Why the Lake Wobegon Effect May Be Sinking YOUR Business and How to Prevent It

Lake Wobegon Effect in MarketingYes, you work DAMN HARD to grow your business. You’re committed. Focused. Hungry.

You’ve built a website, crafted marketing copy and even launched a brand-spanking-new Facebook page.

More importantly, you routinely evaluate your marketing strategy … scout the competition … strengthen your position in the marketplace … and hunt for any means to delight your customer.

But is any of this working? And, if so, to what extent?

Heck – are you even able to see things clearly?

You see, hands down your greatest challenge as a Main Street business owner is finding the ability to take a clear-eyed, objective look at your business and competitive environment. You must correctly assess your situation in order to improve it.

But frankly, it may be impossible to be clear-eyed and objective about ANYTHING that matters to you.

Here’s what I mean:

“Ask Americans ‘How similar are you to others?’ and on average they will answer ‘Not very.’ Ask the same question in reverse – ‘How similar are others to you?’ – and their judgement of similarity increases noticeably,” says Sheena Iyengar. “The two answers should be exactly the same because the questions are, in essence, identical, but we manage to delude ourselves, just as we all claim to be above average or wholly unsusceptible to social influence.”

Dr. Iyengar is describing what’s commonly known as the “Lake Wobegon Effect,” named after the fictional town created by storyteller and radio show host Garrison Keillor.

Lake Wobegon is a place where every citizen is dazzlingly intelligent, attractive and strong. In other words, artificially above average.

And here’s why this should matter to you: The Lake Wobegon Effect explains that you and I perceive our products and services to be more special, unique, and interesting than others perceive them to be.

We perceive our competition to be weaker …
We perceive our point of differentiation to be stronger …
And we perceive our ability to delight customers to be greater.

But, as we just learned from Dr. Iyengar, reality dictates otherwise. In other words, we’re not as good as we think we are.

Now don’t get me wrong – I’m not criticizing or questioning your ability to grow your business. I simply want to expose this blind spot simply because it knocks so many Main Street business owners smack-dab on their keister, and I don’t want YOU getting sucker-punched by it too.

So here’s one solution from Michele Miller, which I believe will help you see things more clearly: Create a board of “Customer Evangelists” for your business.

A board of Customer Evangelists is where you seek out 4-6 of your most loyal customers and meet with them twice a year to leverage their insights into what you’re doing right, and those areas you might want to improve. Always allow your evangelists the freedom to say what’s in their heart. Oh – and it helps to have “alligator skin” during this process. Remember, the truth often hurts.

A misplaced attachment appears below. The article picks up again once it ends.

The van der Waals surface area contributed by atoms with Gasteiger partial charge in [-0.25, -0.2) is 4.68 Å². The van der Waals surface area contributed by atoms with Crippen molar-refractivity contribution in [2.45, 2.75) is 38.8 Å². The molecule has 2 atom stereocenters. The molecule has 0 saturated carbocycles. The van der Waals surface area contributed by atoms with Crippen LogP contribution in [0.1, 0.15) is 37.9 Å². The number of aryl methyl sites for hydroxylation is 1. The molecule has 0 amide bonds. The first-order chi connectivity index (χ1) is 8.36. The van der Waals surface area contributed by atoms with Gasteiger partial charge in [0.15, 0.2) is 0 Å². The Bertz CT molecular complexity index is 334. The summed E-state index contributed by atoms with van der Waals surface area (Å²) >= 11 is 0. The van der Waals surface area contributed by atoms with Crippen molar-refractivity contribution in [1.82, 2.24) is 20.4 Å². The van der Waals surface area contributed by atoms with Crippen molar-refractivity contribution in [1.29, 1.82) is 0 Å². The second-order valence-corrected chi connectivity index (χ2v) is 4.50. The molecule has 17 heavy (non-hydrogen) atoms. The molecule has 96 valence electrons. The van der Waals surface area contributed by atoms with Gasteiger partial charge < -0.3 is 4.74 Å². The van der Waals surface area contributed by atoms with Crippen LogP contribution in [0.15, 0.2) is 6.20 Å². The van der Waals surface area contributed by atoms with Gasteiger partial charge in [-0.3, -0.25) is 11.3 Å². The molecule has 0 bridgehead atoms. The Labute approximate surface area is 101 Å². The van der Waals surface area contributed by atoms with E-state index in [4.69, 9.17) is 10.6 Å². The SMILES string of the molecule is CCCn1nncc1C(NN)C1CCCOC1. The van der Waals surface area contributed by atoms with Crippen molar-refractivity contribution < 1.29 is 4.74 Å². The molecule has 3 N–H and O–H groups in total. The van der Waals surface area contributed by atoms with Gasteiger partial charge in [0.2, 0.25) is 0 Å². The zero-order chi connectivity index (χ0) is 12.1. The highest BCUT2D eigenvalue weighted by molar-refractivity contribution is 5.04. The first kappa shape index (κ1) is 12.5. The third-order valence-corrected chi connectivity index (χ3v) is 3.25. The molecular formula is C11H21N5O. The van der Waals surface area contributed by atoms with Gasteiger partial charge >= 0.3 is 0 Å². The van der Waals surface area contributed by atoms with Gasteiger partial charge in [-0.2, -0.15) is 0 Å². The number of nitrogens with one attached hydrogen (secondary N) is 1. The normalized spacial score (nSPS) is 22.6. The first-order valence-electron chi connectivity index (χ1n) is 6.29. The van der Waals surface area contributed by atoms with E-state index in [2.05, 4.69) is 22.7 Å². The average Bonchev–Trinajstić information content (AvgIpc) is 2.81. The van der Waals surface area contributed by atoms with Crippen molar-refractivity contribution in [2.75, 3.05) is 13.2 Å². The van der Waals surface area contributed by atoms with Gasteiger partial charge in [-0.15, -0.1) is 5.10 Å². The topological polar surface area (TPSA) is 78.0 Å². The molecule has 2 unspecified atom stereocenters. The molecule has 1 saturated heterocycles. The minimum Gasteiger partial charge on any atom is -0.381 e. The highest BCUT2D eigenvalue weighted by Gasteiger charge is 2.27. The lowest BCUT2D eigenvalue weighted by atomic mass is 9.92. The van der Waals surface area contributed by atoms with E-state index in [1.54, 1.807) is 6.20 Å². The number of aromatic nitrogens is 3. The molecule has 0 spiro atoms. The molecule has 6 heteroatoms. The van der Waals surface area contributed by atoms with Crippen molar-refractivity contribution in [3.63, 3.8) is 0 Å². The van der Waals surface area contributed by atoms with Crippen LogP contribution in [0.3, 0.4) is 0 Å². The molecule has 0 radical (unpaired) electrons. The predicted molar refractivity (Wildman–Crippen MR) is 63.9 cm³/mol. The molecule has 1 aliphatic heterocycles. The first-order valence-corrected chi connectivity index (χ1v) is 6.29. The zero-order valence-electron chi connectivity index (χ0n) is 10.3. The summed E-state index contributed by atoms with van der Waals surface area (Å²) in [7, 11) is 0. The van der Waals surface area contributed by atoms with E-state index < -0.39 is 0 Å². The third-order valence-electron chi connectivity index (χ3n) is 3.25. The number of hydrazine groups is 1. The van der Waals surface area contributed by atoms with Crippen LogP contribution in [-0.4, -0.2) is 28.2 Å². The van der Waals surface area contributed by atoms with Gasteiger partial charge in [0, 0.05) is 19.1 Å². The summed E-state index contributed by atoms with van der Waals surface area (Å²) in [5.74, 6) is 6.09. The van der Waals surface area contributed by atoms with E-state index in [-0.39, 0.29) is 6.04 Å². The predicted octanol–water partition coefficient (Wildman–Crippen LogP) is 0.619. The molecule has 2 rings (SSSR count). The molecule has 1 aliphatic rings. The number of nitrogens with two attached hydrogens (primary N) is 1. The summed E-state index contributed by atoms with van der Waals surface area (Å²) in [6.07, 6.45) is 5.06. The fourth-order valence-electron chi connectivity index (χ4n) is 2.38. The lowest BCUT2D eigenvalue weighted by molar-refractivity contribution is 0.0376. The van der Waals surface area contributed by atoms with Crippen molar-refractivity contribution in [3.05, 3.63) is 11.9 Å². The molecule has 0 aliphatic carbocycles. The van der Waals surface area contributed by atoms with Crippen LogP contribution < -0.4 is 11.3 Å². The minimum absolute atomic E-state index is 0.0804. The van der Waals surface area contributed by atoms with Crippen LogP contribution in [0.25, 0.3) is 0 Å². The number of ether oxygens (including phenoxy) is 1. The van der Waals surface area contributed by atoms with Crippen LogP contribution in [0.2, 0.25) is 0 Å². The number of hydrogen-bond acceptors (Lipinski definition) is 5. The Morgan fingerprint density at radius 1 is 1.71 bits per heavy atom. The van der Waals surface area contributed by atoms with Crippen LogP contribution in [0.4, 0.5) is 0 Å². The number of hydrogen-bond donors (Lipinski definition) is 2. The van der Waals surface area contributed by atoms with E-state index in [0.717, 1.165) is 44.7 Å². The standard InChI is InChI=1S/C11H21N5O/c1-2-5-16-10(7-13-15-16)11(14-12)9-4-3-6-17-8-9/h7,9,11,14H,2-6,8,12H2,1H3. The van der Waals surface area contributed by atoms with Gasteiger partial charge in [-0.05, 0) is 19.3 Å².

Of course, another alternative is to hire a couple really smart marketing consultants. 😉

But no matter how you obtain the unvarnished truth about your business, just remember: how far you go and how fast you get there will largely be determined by your ability to accurately define your strengths, weaknesses, pitfalls and opportunities. (Just promise me you won’t interview and poll your family and friends. Although well-intentioned, they’ll likely tell you only what they THINK you want to hear.)

Best of luck!

P.S. If you enjoy reading WonderBranding, why not tell your friends and colleagues about us? Just send an email to everyone you know who runs a Main Street business … works in marketing … or writes copy – and invite them to visit our blog.

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3 Responses to “Why the Lake Wobegon Effect May Be Sinking YOUR Business and How to Prevent It”

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  1. Phil Wrzesinski says:

    Rick Segal gave a talk where he asked everyone to raise their hand if they offered lousy customer service – no one raised their hands.  He then asked us to raise our hand if we just didn’t have the right products – no one raised their hands.  Finally, he asked us to raise our hand if we just didn’t have competitive pricing – if we were gouging the heck out of our customers.  I raised my hand (and got a free book out of it:-).

    The point was that EVERY SINGLE STORE thinks they have Great Products, Great Prices, and Great Customer Service.  And the reality is that we have all had lousy customer service, problems finding the right products, and prices that made us scratch our heads – probably within the last two weeks.

    Although I like your idea of an evangelist board, I also agree with the idea that hiring a consultant if even for a one-time evaluation is a good idea, too.  A customer can only speak from her experience, but a great consultant can speak with the experience of hundreds of customers.

  2. Tom Wanek says:

    What a terrific story, Phil! Thanks for sharing.

    You put a fine point on the problem. I’m unsure if it’s simply we get too comfortable, overconfident, or both. Whatever the case, and no matter your solution, Main Street business owners DO need a method of a gaining an objective look at their company and market.

    This topic also reminds me of a quote from legendary ad executive, Bill Bernbach: “Never make good advertising for a bad product.”

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